Time for Change

Trees for the Future (TREES) was founded in 1989 with the mission of improving the livelihoods of impoverished farmers in Africa through education, resources, and sustainable farming practices. The founders realized that across the World the environment was rapidly declining due to harmful farming practices and unsustainable
and use.

Forest Garden Approach

Harmful farming practices were also leading to chronic food insecurity, hunger, and poverty amongst the millions of farmers struggling to survive in Africa. Their solution was the Forest Garden Approach which utilizes agroforestry and sustainable land practices to diversify crops and optimize space.

Through the Forest Garden Approach, farmers plant thousands of trees that protect and bring nutrients back to the soil and make the farmer more resilient to climate change-related weather
patterns like drought or flooding.

1 Billion Trees!

As their soil health improves, farmers grow a variety of fruits and vegetables, which in turn increases income and food security for the farmers. By 2003 TREES had planted 30 million trees and to date has planted 290 million trees on their journey to plant 1 billion trees by 2030! To date, TREES has helped 142,400 people in African countries. In Uganda, 2,291 families have participated in TREES’ program and more than 13,000 people have benefited.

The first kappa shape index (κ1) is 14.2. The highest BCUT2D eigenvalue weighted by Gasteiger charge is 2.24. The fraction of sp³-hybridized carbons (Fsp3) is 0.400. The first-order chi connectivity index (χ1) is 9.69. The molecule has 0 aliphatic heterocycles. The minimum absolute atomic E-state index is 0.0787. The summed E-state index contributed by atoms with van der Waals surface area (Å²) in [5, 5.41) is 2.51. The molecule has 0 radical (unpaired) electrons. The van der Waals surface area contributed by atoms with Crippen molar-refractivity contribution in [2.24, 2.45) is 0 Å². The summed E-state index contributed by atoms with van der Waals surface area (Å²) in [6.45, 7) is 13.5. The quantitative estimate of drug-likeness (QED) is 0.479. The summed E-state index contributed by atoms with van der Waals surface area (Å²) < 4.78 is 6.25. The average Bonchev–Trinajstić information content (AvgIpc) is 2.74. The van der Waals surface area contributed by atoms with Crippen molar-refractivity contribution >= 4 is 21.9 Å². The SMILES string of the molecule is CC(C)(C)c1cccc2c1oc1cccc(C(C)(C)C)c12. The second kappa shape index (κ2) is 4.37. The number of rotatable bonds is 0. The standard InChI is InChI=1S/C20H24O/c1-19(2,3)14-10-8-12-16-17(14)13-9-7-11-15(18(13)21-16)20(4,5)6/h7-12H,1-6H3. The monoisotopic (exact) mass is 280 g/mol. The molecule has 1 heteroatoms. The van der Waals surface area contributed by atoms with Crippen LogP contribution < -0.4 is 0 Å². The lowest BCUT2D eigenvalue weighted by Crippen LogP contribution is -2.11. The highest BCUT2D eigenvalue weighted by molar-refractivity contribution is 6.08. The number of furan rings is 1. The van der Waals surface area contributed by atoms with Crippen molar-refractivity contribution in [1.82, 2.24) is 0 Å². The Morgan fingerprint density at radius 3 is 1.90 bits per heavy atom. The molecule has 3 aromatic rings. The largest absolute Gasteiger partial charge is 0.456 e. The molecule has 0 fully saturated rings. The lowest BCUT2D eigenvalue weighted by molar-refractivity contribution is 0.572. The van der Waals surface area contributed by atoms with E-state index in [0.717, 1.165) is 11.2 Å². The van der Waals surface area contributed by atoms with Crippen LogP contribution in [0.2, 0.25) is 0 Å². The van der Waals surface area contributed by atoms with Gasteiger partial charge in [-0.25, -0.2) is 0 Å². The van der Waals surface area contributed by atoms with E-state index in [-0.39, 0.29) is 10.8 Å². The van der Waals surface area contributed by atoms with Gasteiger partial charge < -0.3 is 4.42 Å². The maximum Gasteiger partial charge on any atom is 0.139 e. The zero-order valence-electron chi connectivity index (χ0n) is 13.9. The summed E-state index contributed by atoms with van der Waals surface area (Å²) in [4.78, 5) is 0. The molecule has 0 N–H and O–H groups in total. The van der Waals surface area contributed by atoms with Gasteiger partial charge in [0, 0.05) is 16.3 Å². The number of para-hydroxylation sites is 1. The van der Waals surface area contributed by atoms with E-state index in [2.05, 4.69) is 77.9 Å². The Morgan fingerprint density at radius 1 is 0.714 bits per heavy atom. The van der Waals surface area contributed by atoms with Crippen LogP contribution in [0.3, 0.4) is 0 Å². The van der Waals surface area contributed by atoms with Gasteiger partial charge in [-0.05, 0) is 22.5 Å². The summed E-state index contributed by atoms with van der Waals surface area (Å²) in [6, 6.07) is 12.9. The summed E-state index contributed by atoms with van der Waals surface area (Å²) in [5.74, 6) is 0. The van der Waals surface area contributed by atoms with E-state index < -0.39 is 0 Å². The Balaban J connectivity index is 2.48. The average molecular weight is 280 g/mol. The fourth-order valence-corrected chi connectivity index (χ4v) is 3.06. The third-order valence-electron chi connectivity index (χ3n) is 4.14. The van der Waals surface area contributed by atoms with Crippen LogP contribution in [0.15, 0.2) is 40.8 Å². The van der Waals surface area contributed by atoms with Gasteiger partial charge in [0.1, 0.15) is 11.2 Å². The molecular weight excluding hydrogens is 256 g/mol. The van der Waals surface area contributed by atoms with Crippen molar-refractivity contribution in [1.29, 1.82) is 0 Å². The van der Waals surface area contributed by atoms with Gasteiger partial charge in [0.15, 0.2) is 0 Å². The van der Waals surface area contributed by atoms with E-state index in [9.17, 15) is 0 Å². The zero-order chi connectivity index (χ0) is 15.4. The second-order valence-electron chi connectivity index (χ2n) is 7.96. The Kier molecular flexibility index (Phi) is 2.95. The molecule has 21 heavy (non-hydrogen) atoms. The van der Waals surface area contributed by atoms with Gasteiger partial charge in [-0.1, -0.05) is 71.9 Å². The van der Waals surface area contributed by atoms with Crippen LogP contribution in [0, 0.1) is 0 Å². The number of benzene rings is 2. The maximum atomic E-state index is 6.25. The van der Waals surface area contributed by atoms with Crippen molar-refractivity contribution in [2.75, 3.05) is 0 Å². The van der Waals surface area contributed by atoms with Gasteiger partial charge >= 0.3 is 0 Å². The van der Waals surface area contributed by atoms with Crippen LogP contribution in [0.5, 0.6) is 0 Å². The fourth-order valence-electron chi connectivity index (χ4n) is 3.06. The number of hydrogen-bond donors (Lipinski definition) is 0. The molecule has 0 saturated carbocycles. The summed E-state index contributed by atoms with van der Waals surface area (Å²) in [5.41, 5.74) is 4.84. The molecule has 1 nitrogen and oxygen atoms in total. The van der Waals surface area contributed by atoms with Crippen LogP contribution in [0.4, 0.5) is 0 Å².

• 1 Tree Planted

  • 4 lbs of CO2 Sequestered

  • 8 Square Feet of Land Restored

Food & Education

Food 4 Farmers helps coffee-farming families in Latin America put nutritious food on the table every day. Coffee farmers are now leading the way, producing healthy, fresh food for their families and their rural communities. By growing food alongside coffee, they’re earning income, bolstering ecosystem health and climate resilience, and Improving nutrition.


The goal? Delivering enough healthy food, without expanding their farm footprint. This is ‘transFARMation:’ farmers transforming monoculture farms into thriving, diversified local food and economic hubs, while continuing to produce coffee.The organizations we work with represent more than 8,000 coffee-farming families in Colombia, Guatemala, Nicaragua, and Mexico.